Ray Lewis of the Baltimore Ravens (center) celebrates with owner Steve Bisciotti in the locker room after defeating the New England Patriots in the 2013 AFC Championship game Jan. 20, 2013, in Foxboro, Mass. (Elsa/Getty Images)

Baltimore Ravens owner Steve Bisciotti said Sunday that the team is still weighing its options at quarterback; he mentioned winning, and then he mentioned Colin Kaepernick.

“We do want to win games, and I’m not sure he is going to help us do that,” Bisciotti said of Kaepernick, ESPN reports. “We’re monitoring Joe [Flacco and his back injury]. We’ve talked to Joe about it. We’re monitoring [backup Ryan] Mallett and keeping our door open. We’ve talked about RG3 [Robert Griffin III] and bringing him in for a workout.”

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Never mention RG3 and winning in the same sentence. Ever. RG3 is as frail as a playing-card castle in a wind storm. He hasn’t had a good season since he led Washington’s team to a playoff appearance, and since then he’s been a shell of his Baylor self. Even he would tell you this.

The idea that RG3 would even be considered before Colin Kaepernick would be laughable if it weren’t true, but that is where we are, folks. When a man protests the killings of unarmed black men, women and children, NFL owners will treat him as badly as someone who actually committed the act. That’s how much part of America hates black people, and it does it all under the guise of patriotism.

Those who have threatened to protest the Ravens—and there have been many—if the team signs Kaepernick believe that his kneeling during the national anthem to protest police killings is a sign of disrespect to America. It isn’t, and it never has been, but this is what America does: It just keeps moving the goal post of faux hatred.

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Don’t hate the fact that unarmed people lost their lives, hate the man who is silently protesting their killings. And get this: Bisciotti consulted Ray Lewis—a man who not only was accused of double murder but also swore his friends to silence after the killings and then lied to police about it—concerning whether the team should sign Kaepernick.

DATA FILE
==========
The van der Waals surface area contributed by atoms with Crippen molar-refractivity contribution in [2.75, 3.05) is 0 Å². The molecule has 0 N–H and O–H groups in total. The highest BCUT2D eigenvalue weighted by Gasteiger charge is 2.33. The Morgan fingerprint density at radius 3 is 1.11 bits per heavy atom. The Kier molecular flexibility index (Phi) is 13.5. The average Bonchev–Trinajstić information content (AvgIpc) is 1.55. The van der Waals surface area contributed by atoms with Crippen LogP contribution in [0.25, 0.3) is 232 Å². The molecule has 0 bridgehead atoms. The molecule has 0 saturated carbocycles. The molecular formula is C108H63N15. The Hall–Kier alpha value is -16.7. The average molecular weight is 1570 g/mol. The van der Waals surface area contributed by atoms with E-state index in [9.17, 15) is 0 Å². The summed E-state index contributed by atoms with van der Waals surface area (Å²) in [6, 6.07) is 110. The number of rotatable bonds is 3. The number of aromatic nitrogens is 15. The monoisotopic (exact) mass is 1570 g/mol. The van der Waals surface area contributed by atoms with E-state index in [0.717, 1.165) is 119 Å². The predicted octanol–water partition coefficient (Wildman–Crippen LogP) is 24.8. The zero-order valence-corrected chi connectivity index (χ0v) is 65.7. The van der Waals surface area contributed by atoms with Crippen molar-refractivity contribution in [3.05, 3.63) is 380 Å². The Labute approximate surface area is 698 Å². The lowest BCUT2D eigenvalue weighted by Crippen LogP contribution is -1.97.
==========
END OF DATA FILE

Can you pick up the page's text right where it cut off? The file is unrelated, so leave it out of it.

Let’s be clear: Since coming into the NFL, Kaepernick’s biggest NFL issue has been protesting the deaths of unarmed black men, women and children. That’s it. That’s what his kneeling has been about, and it’s sad to see that his football legacy may end because of it.

Of course, NFL Commissioner Roger Goodell will swear that Kaepernick isn’t being blackballed. But those of us who’ve seen this before know the drill. According to Goodell, this is just about football.

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“Those are football decisions that each team has to make. What they think are the right ways to make their football teams better,” said Goodell, ESPN reports. “Those are decisions I don’t get involved with, decisions that rightfully belong with the club.”

Too bad no club is willing to stand beside a man who’s protesting the deaths of unarmed black men, women and children (I can’t say this enough), yet they will openly stand behind men who’ve been accused and convicted of domestic violence; men who’ve been charged with murder; men who’ve committed assaults. Hell, if I didn’t know any better, I would say the NFL is fine with people killing people, just not with people protesting the deaths.

Read more at ESPN.